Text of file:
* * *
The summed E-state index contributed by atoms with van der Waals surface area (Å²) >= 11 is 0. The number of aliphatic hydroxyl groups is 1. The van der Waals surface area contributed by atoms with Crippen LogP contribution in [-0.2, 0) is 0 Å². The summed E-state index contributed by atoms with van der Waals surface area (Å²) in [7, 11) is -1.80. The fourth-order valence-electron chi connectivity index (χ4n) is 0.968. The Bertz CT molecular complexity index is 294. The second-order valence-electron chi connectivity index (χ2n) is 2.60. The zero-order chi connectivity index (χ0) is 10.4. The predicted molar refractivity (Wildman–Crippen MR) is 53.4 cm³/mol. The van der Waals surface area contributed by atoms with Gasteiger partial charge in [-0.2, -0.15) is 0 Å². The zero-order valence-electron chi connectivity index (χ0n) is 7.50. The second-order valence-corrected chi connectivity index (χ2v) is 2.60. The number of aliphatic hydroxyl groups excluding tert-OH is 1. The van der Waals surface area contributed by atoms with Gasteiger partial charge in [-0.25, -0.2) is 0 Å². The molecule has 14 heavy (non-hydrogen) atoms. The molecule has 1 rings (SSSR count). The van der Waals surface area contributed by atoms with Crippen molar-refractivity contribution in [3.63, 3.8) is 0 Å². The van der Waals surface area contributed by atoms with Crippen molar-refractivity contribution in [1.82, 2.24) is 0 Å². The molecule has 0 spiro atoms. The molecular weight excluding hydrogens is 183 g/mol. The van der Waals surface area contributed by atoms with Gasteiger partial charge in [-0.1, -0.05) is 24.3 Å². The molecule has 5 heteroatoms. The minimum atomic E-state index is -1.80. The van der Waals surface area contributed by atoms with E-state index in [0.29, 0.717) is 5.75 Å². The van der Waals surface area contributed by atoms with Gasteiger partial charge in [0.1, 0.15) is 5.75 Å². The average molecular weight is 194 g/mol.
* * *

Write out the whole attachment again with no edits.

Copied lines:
The summed E-state index contributed by atoms with van der Waals surface area (Å²) >= 11 is 0. The number of aliphatic hydroxyl groups is 1. The van der Waals surface area contributed by atoms with Crippen LogP contribution in [-0.2, 0) is 0 Å². The summed E-state index contributed by atoms with van der Waals surface area (Å²) in [7, 11) is -1.80. The fourth-order valence-electron chi connectivity index (χ4n) is 0.968. The Bertz CT molecular complexity index is 294. The second-order valence-electron chi connectivity index (χ2n) is 2.60. The zero-order chi connectivity index (χ0) is 10.4. The predicted molar refractivity (Wildman–Crippen MR) is 53.4 cm³/mol. The van der Waals surface area contributed by atoms with Gasteiger partial charge in [-0.2, -0.15) is 0 Å². The zero-order valence-electron chi connectivity index (χ0n) is 7.50. The second-order valence-corrected chi connectivity index (χ2v) is 2.60. The number of aliphatic hydroxyl groups excluding tert-OH is 1. The van der Waals surface area contributed by atoms with Gasteiger partial charge in [-0.25, -0.2) is 0 Å². The molecule has 14 heavy (non-hydrogen) atoms. The molecule has 1 rings (SSSR count). The van der Waals surface area contributed by atoms with Crippen molar-refractivity contribution in [3.63, 3.8) is 0 Å². The van der Waals surface area contributed by atoms with Crippen molar-refractivity contribution in [1.82, 2.24) is 0 Å². The molecule has 0 spiro atoms. The molecular weight excluding hydrogens is 183 g/mol. The van der Waals surface area contributed by atoms with Gasteiger partial charge in [-0.1, -0.05) is 24.3 Å². The molecule has 5 heteroatoms. The minimum atomic E-state index is -1.80. The van der Waals surface area contributed by atoms with E-state index in [0.29, 0.717) is 5.75 Å². The van der Waals surface area contributed by atoms with Gasteiger partial charge in [0.1, 0.15) is 5.75 Å². The average molecular weight is 194 g/mol.